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The Lab School of Washington
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Kayla McCreadie

Major: Psychology
Hometown: Philipsburg, PA

How did you learn about this opportunity?

I found this experience listed on Network Symplicity through the Penn State College of the Liberal Arts Career Enrichment Network.

Tell us a little bit about your experience.

This summer I interned as a group leader at the Lab School of Washington, which is a private school in Washington D.C. that specializes in working with children who have learning disabilities. In the morning, I had a group of 12 boys, aged 9 and 10. In the afternoon, I had 4 girls and 2 boys, aged 5 and 6. Throughout the day, I was in charge of transitioning each student to class, providing emotional support during class, and creating structure within the group. In addition to this, I helped the reading tutors administer fluency tests, helped an Occupational Therapist gather data on a specific child, and taught children how to swim during PE. Each morning, I had to wake up at 4:00 am to get on a commuter bus from Maryland to Washington D.C. to get to the school on time. In total, I was commuting around 6 hours each day on a bus. Even though this was exhausting, I know that I am in the right field of work because my exhaustion was forgotten as soon as I saw the kids in the morning.

How did this experience impact you academically?

This experience was great for better understanding how to communicate with children in general. At this internship I worked closely with children who had ADHD, learning disabilities, and general behavioral problems - it was interesting to apply what I have learned in my developmental and clinical psychopathology classes to a real world setting and see progress happen right in front of my eyes. For example, there was one child who would not get in the swimming pool initially, but by the end of the program, she was swimming back and forth on her own. In a different class, there was a child who would not finish his reading assignments for anyone, but finally did after I sat down with him, and we worked through it together. Learning how to individually speak to the children will be beneficial to me in the future when I am working in a clinical setting.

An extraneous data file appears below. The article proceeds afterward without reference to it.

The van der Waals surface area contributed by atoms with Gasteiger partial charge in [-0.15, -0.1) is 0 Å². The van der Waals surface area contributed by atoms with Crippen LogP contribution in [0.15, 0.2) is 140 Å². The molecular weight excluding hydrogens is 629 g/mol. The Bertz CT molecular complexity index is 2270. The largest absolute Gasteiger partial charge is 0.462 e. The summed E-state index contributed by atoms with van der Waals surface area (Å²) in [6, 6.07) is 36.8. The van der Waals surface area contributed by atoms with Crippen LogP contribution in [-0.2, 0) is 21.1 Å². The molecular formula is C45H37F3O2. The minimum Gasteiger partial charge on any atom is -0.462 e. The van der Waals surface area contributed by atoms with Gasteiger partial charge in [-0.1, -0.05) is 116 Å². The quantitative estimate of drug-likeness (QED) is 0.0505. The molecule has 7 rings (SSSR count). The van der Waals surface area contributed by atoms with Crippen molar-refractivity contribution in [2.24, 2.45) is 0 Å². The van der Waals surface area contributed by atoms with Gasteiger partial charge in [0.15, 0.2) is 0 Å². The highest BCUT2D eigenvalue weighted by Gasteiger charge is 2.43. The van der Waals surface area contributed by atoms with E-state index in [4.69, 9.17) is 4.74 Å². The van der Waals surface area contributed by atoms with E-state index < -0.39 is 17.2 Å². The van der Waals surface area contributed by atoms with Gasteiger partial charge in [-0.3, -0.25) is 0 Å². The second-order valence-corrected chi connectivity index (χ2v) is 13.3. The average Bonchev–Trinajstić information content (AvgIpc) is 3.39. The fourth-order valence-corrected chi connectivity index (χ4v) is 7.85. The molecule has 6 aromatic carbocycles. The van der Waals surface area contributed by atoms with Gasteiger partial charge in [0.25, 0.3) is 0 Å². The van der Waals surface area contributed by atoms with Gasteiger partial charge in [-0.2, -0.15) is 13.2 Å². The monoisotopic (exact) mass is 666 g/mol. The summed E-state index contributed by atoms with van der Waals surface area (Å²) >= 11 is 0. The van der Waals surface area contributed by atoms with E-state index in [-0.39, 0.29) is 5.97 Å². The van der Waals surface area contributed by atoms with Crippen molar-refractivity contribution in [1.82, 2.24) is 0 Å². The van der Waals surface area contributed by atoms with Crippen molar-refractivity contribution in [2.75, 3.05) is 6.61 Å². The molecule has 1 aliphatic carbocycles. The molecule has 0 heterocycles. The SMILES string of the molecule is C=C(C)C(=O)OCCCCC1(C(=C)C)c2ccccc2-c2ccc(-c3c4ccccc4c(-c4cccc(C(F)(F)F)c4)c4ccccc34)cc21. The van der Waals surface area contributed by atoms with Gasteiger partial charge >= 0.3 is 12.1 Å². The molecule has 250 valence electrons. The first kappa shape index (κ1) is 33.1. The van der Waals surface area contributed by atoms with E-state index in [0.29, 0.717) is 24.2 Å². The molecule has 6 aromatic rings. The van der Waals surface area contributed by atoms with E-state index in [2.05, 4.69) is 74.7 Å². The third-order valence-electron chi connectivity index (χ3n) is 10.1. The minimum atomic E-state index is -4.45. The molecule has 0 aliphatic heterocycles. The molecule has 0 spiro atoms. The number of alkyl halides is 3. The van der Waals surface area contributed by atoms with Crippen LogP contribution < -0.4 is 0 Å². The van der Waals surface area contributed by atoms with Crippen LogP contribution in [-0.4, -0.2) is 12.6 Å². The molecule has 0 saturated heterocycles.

It was interesting to apply what I have learned in my developmental and clinical psychopathology classes to a real world setting and see progress happen right in front of my eyes.

What are your career goals and plans?  How did this experience impact them?

I plan on going to graduate school to get my Ph.D in Child Clinical Psychology. This experience once again confirmed that I enjoy working with children and, as stated earlier, gave me a better sense of how to effectively communicate with children. This experience also provided me with the confidence and skill set necessary for a new experience I will have this fall semester. I will be interning at the Soaring Heights School in State College that specifically works with children on the autism spectrum. I feel more prepared to work here after my time at the Lab School, and I am sure that these experiences will make more prepared for my future as a professional Clinical Psychologist.

Would you recommend this experience to other Liberal Arts students?

I would recommend this experience to students who are interested in a unique population of children, as well as working with an amazing team of teachers and staff at the Lab School.

For more information on internships for Liberal Arts students, visit our website.
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